You’ll Fly Way Faster
Supersonic planes are already in development by startups like Boom, and a company called Aerion is on the brink of debuting Mach 1.4 planes that will shave six hours off a trans-Pacific flight. For its part, Boeing is pushing even further. Said Bowcutt, “In 100 years, you’ll be traveling at Mach 5 speeds—that’s five times the speed of sound.” Hello, international day trips.
You’ll Fly Way Higher
“At Mach 5 speeds, aircraft would fly at 100,000 feet and might even pop out of the atmosphere for a bit,” Bowcutt said. “You’ll see the curvature of the earth and space popping out in front of you.”
You’ll Lose Weight By Flying
According to Tillotson, you’d actually lose up to ten percent of your body weight in-flight thanks to the high speeds of future planes—but you’d regain it the second you touched ground. “Folks might look forward to that,” he joked.
Summiting Everest Will Become A Simple Excursion
Tillotson said that vertical lift—being able to take off without a runway, as helicopters do—is on the verge of becoming reality. When that happens, he said, “you’ll be able to fly into dangerous or uncomfortable places that weren’t previously accessible by plane, or that require major expeditions. Mountains, jungles, and other pristine locations could become available for quick excursions.”
Planes Greener Than a Prius
Much of the technology in development helps planes go further faster. But what about cross-country and regional flights? Said Tillotson: “There will still be planes making the hop from Seattle to Los Angeles, and those will be a lot quieter, more efficient, with long, thin wings that might be powered primarily by electricity. Even the way you dispose of the aircraft at the end of its lifespan will be green.” Added Bowcutt: “Even though solar planes have their limitations, you could conceivably have power beamed on board from space—if you could build space solar power satellites, planes wouldn’t need batteries at all.”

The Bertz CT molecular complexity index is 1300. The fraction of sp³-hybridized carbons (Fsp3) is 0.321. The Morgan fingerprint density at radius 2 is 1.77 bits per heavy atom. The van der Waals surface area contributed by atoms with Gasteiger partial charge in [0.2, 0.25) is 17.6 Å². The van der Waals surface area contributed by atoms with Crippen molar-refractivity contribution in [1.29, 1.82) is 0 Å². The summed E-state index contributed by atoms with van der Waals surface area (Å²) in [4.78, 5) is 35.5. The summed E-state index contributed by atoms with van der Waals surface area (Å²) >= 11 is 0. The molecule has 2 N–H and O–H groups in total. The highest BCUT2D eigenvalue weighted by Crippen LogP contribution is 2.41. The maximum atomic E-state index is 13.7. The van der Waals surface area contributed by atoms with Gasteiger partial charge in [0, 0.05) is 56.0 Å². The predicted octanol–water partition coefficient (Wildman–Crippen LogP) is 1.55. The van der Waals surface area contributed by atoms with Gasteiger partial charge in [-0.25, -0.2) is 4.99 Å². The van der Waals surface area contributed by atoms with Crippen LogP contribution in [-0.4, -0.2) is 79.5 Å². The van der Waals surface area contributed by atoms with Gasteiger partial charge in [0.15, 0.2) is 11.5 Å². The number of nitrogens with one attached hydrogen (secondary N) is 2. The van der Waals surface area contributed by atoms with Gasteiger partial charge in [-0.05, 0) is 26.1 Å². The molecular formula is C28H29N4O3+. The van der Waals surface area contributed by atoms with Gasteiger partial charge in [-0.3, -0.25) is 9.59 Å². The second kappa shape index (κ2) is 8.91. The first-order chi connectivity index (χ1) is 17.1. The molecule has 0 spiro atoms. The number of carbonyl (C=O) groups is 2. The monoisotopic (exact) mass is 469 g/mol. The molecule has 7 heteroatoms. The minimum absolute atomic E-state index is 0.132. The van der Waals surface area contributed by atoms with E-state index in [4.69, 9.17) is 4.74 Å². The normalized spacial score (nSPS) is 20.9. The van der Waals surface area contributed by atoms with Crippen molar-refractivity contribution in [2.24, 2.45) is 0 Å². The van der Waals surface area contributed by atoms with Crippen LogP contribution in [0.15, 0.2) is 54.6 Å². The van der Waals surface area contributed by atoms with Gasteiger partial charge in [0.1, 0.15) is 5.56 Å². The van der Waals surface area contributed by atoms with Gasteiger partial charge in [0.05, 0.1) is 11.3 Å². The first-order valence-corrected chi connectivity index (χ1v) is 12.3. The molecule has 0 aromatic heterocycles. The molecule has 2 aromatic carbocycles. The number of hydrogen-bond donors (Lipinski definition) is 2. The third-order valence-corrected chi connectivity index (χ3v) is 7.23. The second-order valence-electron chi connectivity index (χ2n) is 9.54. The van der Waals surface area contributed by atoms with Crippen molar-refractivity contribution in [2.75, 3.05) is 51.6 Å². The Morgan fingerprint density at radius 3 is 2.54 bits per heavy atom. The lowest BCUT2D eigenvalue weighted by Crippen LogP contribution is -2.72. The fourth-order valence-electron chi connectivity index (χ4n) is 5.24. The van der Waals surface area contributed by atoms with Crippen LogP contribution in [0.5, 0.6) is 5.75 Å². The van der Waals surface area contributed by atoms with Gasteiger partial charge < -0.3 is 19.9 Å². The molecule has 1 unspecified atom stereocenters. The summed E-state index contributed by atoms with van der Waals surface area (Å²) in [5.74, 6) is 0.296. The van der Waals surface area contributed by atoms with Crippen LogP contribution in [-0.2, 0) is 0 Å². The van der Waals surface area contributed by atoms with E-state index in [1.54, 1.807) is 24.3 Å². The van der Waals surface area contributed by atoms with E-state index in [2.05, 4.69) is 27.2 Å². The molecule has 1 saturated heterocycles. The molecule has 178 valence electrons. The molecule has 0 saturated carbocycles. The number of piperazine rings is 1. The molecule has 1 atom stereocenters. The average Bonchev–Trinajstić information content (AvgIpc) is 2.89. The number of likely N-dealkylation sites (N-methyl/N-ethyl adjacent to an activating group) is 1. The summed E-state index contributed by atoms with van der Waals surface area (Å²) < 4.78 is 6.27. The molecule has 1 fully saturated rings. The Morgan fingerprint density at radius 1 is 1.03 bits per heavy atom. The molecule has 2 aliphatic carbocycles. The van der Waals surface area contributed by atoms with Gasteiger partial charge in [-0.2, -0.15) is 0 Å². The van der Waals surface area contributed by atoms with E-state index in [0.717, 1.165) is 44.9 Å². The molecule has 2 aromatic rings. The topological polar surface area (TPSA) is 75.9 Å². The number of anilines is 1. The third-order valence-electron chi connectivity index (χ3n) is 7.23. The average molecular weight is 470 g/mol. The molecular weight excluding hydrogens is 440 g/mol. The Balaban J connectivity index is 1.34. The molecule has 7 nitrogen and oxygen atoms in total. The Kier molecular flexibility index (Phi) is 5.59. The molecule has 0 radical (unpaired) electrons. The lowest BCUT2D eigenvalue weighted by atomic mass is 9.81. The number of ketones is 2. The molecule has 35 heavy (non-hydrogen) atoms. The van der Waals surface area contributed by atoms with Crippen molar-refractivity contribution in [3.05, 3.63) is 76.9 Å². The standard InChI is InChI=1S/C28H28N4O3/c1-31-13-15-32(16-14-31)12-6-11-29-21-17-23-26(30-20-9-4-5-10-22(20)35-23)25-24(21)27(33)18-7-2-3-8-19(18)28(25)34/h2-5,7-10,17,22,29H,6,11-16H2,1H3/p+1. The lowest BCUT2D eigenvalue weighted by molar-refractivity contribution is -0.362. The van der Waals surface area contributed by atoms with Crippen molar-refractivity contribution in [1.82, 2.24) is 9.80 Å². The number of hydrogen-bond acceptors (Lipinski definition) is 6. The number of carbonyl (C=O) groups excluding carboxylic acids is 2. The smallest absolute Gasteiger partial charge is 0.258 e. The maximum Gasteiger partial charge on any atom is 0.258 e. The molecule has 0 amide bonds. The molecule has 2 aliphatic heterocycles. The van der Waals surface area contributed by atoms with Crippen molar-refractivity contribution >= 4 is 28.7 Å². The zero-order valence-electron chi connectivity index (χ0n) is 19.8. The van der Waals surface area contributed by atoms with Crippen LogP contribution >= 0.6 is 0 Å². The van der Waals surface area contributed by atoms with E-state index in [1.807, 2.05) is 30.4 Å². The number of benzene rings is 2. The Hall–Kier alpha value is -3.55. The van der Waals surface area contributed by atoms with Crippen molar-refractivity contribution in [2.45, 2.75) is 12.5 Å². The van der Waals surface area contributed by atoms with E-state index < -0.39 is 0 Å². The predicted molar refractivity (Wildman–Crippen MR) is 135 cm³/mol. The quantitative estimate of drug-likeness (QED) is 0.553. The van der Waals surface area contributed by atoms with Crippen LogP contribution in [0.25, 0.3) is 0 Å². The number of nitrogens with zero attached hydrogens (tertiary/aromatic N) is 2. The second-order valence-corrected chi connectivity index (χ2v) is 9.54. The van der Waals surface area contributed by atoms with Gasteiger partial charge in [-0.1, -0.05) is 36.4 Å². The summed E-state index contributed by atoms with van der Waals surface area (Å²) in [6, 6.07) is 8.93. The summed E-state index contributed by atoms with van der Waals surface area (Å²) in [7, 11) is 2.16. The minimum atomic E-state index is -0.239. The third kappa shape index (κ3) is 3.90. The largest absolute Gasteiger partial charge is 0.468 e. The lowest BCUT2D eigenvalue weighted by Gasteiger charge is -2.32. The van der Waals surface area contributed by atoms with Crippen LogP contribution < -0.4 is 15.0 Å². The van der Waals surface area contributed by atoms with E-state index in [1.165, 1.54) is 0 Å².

Space Travel Will Be A Thing
“Of course some companies are already looking at space tourism,” conceded Tillotson. “Boeing expects to be a part of that business. You might see something that looks like an airplane heading to the moon or even further out. We expect to have business travelers making the trip at first, but further down the line, we’ll see grandparents visiting their grandchildren,” he said.
Interplanetary Flights Will Have Layovers in Low Orbit
“Since the 1980s, the U.S. has been developing technology to enable sustained hypersonic flight,” Bowcutt explained. This, he said, could lead to a situation where you would take one plane to low earth orbit and the other to the moon or Mars—the two planes could be mounted one on top of the other. In other words: interplanetary travel will require you to take a low orbit layover.